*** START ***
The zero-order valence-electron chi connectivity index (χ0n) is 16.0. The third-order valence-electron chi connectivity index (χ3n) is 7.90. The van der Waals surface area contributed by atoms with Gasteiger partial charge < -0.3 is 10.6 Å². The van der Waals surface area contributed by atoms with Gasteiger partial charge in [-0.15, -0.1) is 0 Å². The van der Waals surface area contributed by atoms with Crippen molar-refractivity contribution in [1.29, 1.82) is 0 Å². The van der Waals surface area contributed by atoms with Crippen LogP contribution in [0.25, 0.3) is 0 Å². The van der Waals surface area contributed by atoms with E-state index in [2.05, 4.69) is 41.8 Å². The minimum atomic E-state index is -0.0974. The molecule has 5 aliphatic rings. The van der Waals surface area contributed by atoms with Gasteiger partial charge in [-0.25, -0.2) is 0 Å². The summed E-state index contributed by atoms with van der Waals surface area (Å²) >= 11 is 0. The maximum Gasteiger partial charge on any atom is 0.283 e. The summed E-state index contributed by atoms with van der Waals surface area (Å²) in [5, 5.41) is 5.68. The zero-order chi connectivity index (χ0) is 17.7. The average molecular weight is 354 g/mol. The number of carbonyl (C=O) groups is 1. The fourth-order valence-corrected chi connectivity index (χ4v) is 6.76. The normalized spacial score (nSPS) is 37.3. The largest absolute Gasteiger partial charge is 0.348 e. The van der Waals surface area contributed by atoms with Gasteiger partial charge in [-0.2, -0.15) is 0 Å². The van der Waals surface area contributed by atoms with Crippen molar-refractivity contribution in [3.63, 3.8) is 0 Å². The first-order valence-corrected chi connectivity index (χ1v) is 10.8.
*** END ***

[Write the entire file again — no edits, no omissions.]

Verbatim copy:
The zero-order valence-electron chi connectivity index (χ0n) is 16.0. The third-order valence-electron chi connectivity index (χ3n) is 7.90. The van der Waals surface area contributed by atoms with Gasteiger partial charge < -0.3 is 10.6 Å². The van der Waals surface area contributed by atoms with Gasteiger partial charge in [-0.15, -0.1) is 0 Å². The van der Waals surface area contributed by atoms with Crippen molar-refractivity contribution in [1.29, 1.82) is 0 Å². The van der Waals surface area contributed by atoms with Crippen LogP contribution in [0.25, 0.3) is 0 Å². The van der Waals surface area contributed by atoms with E-state index in [2.05, 4.69) is 41.8 Å². The minimum atomic E-state index is -0.0974. The molecule has 5 aliphatic rings. The van der Waals surface area contributed by atoms with Gasteiger partial charge in [-0.25, -0.2) is 0 Å². The summed E-state index contributed by atoms with van der Waals surface area (Å²) >= 11 is 0. The maximum Gasteiger partial charge on any atom is 0.283 e. The summed E-state index contributed by atoms with van der Waals surface area (Å²) in [5, 5.41) is 5.68. The zero-order chi connectivity index (χ0) is 17.7. The average molecular weight is 354 g/mol. The number of carbonyl (C=O) groups is 1. The fourth-order valence-corrected chi connectivity index (χ4v) is 6.76. The normalized spacial score (nSPS) is 37.3. The largest absolute Gasteiger partial charge is 0.348 e. The van der Waals surface area contributed by atoms with Gasteiger partial charge in [-0.2, -0.15) is 0 Å². The van der Waals surface area contributed by atoms with Crippen molar-refractivity contribution in [3.63, 3.8) is 0 Å². The first-order valence-corrected chi connectivity index (χ1v) is 10.8.